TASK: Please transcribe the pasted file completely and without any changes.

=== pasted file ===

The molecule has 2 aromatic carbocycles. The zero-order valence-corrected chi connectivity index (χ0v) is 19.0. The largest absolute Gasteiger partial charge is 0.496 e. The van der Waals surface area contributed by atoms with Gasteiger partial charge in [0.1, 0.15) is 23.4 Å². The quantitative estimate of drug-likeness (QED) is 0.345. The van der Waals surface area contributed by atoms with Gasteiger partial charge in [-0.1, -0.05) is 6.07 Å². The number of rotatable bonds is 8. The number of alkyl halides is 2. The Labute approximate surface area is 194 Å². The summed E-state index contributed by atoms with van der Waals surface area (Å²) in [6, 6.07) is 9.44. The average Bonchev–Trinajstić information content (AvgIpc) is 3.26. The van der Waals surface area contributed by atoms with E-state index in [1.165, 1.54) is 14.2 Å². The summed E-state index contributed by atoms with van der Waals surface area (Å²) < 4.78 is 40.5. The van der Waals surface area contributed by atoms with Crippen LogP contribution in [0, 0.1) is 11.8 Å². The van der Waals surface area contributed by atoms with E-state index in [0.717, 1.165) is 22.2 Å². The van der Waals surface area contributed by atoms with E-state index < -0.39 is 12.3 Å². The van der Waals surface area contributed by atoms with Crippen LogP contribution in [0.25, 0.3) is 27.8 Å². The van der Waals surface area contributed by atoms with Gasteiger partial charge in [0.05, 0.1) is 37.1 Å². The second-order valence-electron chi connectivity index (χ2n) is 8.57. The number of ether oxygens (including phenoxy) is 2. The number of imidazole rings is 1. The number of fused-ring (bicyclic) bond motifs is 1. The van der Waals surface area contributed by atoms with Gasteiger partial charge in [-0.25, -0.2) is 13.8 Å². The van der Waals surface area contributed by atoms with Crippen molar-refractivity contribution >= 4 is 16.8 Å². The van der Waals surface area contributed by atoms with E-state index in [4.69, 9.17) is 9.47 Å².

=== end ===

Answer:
The molecule has 2 aromatic carbocycles. The zero-order valence-corrected chi connectivity index (χ0v) is 19.0. The largest absolute Gasteiger partial charge is 0.496 e. The van der Waals surface area contributed by atoms with Gasteiger partial charge in [0.1, 0.15) is 23.4 Å². The quantitative estimate of drug-likeness (QED) is 0.345. The van der Waals surface area contributed by atoms with Gasteiger partial charge in [-0.1, -0.05) is 6.07 Å². The number of rotatable bonds is 8. The number of alkyl halides is 2. The Labute approximate surface area is 194 Å². The summed E-state index contributed by atoms with van der Waals surface area (Å²) in [6, 6.07) is 9.44. The average Bonchev–Trinajstić information content (AvgIpc) is 3.26. The van der Waals surface area contributed by atoms with E-state index in [1.165, 1.54) is 14.2 Å². The summed E-state index contributed by atoms with van der Waals surface area (Å²) < 4.78 is 40.5. The van der Waals surface area contributed by atoms with Crippen LogP contribution in [0, 0.1) is 11.8 Å². The van der Waals surface area contributed by atoms with E-state index in [0.717, 1.165) is 22.2 Å². The van der Waals surface area contributed by atoms with E-state index < -0.39 is 12.3 Å². The van der Waals surface area contributed by atoms with Crippen LogP contribution in [0.25, 0.3) is 27.8 Å². The van der Waals surface area contributed by atoms with Gasteiger partial charge in [0.05, 0.1) is 37.1 Å². The second-order valence-electron chi connectivity index (χ2n) is 8.57. The number of ether oxygens (including phenoxy) is 2. The number of imidazole rings is 1. The number of fused-ring (bicyclic) bond motifs is 1. The van der Waals surface area contributed by atoms with Gasteiger partial charge in [-0.25, -0.2) is 13.8 Å². The van der Waals surface area contributed by atoms with Crippen molar-refractivity contribution >= 4 is 16.8 Å². The van der Waals surface area contributed by atoms with E-state index in [4.69, 9.17) is 9.47 Å².